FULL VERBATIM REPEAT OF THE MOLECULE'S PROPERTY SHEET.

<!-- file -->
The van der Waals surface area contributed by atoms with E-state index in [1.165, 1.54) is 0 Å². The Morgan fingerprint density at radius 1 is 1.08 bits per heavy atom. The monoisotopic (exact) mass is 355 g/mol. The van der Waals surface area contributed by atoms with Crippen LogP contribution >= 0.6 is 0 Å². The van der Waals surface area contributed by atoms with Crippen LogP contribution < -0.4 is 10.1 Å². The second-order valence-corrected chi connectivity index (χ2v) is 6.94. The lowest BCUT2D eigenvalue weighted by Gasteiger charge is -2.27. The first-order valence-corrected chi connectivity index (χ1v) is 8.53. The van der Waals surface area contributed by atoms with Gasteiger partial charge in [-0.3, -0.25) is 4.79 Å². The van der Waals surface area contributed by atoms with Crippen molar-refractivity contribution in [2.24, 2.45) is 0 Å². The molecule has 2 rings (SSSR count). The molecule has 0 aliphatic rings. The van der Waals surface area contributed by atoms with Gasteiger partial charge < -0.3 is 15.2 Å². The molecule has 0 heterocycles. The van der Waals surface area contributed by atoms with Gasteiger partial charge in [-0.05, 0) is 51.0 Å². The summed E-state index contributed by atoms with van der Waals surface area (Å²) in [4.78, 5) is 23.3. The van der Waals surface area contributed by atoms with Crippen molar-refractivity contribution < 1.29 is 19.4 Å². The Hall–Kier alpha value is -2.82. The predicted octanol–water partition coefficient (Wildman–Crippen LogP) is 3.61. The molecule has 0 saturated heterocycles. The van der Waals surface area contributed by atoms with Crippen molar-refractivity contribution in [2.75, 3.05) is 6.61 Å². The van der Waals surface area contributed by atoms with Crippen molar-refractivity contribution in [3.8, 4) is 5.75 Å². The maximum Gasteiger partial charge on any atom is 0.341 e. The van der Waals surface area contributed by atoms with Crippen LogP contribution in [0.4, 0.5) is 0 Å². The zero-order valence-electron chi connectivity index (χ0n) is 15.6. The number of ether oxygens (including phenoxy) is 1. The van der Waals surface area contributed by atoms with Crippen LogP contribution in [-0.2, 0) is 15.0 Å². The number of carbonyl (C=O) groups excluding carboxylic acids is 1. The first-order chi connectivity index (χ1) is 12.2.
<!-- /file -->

The van der Waals surface area contributed by atoms with E-state index in [1.165, 1.54) is 0 Å². The Morgan fingerprint density at radius 1 is 1.08 bits per heavy atom. The monoisotopic (exact) mass is 355 g/mol. The van der Waals surface area contributed by atoms with Crippen LogP contribution >= 0.6 is 0 Å². The van der Waals surface area contributed by atoms with Crippen LogP contribution < -0.4 is 10.1 Å². The second-order valence-corrected chi connectivity index (χ2v) is 6.94. The lowest BCUT2D eigenvalue weighted by Gasteiger charge is -2.27. The first-order valence-corrected chi connectivity index (χ1v) is 8.53. The van der Waals surface area contributed by atoms with Gasteiger partial charge in [-0.3, -0.25) is 4.79 Å². The van der Waals surface area contributed by atoms with Crippen molar-refractivity contribution in [2.24, 2.45) is 0 Å². The molecule has 2 rings (SSSR count). The molecule has 0 aliphatic rings. The van der Waals surface area contributed by atoms with Gasteiger partial charge < -0.3 is 15.2 Å². The molecule has 0 heterocycles. The van der Waals surface area contributed by atoms with Gasteiger partial charge in [-0.05, 0) is 51.0 Å². The summed E-state index contributed by atoms with van der Waals surface area (Å²) in [4.78, 5) is 23.3. The van der Waals surface area contributed by atoms with Crippen molar-refractivity contribution < 1.29 is 19.4 Å². The Hall–Kier alpha value is -2.82. The predicted octanol–water partition coefficient (Wildman–Crippen LogP) is 3.61. The molecule has 0 saturated heterocycles. The van der Waals surface area contributed by atoms with Crippen molar-refractivity contribution in [2.75, 3.05) is 6.61 Å². The van der Waals surface area contributed by atoms with Crippen molar-refractivity contribution in [3.8, 4) is 5.75 Å². The maximum Gasteiger partial charge on any atom is 0.341 e. The van der Waals surface area contributed by atoms with Crippen LogP contribution in [0.4, 0.5) is 0 Å². The zero-order valence-electron chi connectivity index (χ0n) is 15.6. The number of ether oxygens (including phenoxy) is 1. The van der Waals surface area contributed by atoms with Crippen LogP contribution in [-0.2, 0) is 15.0 Å². The number of carbonyl (C=O) groups excluding carboxylic acids is 1. The first-order chi connectivity index (χ1) is 12.2.